Yet the MDOT quagmire could rapidly become a secondary concern if the White House and Congress go on a budget-cutting rampage this spring, creating “carnage” in state capitals.

On its own, Hogan’s budget appears to be a sensible, Republican-styled attempt to slowly diminish spending in ways that begin to align appropriations with the state’s annual revenue flow.

He resorts to a number of gimmicks to balance this year’s fiscal package, but what governor doesn’t?

There are almost certain to be fireworks over Hogan’s more questionable budget proposals in the next few months—especially if the man in the White House turns off much of Maryland’s fiscal pipeline from Washington.

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‘Honest Prince George’ Strikes Again

By Barry Rascovar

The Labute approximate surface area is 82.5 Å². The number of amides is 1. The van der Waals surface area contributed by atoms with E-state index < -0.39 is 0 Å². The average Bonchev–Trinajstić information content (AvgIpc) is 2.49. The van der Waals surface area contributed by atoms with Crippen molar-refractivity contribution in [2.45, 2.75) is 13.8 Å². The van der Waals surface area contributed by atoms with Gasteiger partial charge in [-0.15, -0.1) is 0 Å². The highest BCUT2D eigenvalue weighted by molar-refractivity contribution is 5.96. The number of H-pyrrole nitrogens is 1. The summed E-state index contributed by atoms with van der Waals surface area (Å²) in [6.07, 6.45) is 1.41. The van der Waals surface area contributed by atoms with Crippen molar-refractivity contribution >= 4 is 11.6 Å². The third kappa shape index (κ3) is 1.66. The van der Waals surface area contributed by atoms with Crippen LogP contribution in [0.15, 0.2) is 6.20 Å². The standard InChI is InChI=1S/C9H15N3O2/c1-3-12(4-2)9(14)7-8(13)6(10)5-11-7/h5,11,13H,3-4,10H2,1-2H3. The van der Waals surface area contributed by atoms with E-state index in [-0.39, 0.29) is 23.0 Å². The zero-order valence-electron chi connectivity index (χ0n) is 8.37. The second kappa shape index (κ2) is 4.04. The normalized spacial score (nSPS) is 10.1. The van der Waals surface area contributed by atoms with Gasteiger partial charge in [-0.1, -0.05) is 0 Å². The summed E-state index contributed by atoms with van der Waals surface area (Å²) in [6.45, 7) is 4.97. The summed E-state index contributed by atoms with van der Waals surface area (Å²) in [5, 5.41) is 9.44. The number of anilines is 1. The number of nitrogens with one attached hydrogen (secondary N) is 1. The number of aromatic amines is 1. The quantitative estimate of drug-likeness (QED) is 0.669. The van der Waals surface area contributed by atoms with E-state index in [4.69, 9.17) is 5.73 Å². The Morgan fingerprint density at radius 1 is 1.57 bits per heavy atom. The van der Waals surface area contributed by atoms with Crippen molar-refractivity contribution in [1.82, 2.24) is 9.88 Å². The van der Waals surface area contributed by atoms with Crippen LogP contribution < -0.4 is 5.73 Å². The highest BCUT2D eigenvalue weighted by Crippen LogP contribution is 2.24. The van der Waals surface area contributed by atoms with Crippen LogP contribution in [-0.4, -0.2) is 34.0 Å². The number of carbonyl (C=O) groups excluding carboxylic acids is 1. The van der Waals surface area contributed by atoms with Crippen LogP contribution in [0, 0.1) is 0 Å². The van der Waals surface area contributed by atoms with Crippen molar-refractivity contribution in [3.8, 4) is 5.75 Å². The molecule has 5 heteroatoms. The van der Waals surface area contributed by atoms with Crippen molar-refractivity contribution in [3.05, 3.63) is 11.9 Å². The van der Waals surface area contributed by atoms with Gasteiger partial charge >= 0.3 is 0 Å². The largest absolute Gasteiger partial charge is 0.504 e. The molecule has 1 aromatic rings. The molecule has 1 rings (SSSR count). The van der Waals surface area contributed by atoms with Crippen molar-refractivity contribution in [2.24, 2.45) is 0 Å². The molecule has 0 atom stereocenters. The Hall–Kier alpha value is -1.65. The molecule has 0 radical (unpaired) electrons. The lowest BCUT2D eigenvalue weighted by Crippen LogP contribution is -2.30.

Jan. 16, 2017 – Back when I was a naïve and newbie political reporter covering the Maryland General Assembly in the early 1970s, I was baffled when legislators joked in lounges and hallways about “Honest Prince George.”

I found out soon enough it was a jovial but derogatory reference to the questionable “pay for play” politics practiced by some leaders of Prince George’s County.

Rapid land development and the county’s population explosion made the Washington suburb prime ground for under-the-table payoffs to elected officials who got builders construction permits and re-zoning approval.'Honest Prince George' Strikes Again

Straight-arrow Prince George’s senators and delegates would join in the verbal State House sparring about their “honest” county, but they knew better than most what was going on.